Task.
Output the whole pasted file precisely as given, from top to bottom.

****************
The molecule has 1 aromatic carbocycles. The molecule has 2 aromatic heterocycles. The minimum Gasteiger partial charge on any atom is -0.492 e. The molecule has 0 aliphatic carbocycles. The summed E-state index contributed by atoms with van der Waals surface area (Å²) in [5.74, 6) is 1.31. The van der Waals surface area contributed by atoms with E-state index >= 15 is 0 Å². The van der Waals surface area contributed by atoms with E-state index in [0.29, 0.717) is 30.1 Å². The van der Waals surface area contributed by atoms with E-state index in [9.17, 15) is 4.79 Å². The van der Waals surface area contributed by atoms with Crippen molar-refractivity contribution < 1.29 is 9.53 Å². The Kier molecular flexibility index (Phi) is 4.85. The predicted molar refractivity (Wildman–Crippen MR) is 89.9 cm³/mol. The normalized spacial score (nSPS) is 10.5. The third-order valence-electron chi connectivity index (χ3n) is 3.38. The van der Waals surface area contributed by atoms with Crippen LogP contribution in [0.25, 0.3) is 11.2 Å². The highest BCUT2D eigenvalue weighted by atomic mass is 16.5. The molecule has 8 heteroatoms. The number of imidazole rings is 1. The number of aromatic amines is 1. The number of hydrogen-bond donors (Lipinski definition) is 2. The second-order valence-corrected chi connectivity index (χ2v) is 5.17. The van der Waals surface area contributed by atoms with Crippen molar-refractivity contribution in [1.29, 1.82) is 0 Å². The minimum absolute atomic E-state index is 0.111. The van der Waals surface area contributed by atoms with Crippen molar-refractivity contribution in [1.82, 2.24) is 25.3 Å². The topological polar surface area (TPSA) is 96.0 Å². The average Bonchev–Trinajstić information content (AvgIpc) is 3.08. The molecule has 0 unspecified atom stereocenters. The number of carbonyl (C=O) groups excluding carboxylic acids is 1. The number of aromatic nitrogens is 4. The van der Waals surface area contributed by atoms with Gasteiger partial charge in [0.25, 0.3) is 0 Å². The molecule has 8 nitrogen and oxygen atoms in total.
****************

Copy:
The molecule has 1 aromatic carbocycles. The molecule has 2 aromatic heterocycles. The minimum Gasteiger partial charge on any atom is -0.492 e. The molecule has 0 aliphatic carbocycles. The summed E-state index contributed by atoms with van der Waals surface area (Å²) in [5.74, 6) is 1.31. The van der Waals surface area contributed by atoms with E-state index >= 15 is 0 Å². The van der Waals surface area contributed by atoms with E-state index in [0.29, 0.717) is 30.1 Å². The van der Waals surface area contributed by atoms with E-state index in [9.17, 15) is 4.79 Å². The van der Waals surface area contributed by atoms with Crippen molar-refractivity contribution < 1.29 is 9.53 Å². The Kier molecular flexibility index (Phi) is 4.85. The predicted molar refractivity (Wildman–Crippen MR) is 89.9 cm³/mol. The normalized spacial score (nSPS) is 10.5. The third-order valence-electron chi connectivity index (χ3n) is 3.38. The van der Waals surface area contributed by atoms with Crippen LogP contribution in [0.25, 0.3) is 11.2 Å². The highest BCUT2D eigenvalue weighted by atomic mass is 16.5. The molecule has 8 heteroatoms. The number of imidazole rings is 1. The number of aromatic amines is 1. The number of hydrogen-bond donors (Lipinski definition) is 2. The second-order valence-corrected chi connectivity index (χ2v) is 5.17. The van der Waals surface area contributed by atoms with Crippen molar-refractivity contribution in [1.29, 1.82) is 0 Å². The minimum absolute atomic E-state index is 0.111. The van der Waals surface area contributed by atoms with Crippen molar-refractivity contribution in [1.82, 2.24) is 25.3 Å². The topological polar surface area (TPSA) is 96.0 Å². The average Bonchev–Trinajstić information content (AvgIpc) is 3.08. The molecule has 0 unspecified atom stereocenters. The number of carbonyl (C=O) groups excluding carboxylic acids is 1. The number of aromatic nitrogens is 4. The van der Waals surface area contributed by atoms with Gasteiger partial charge in [0.25, 0.3) is 0 Å². The molecule has 8 nitrogen and oxygen atoms in total.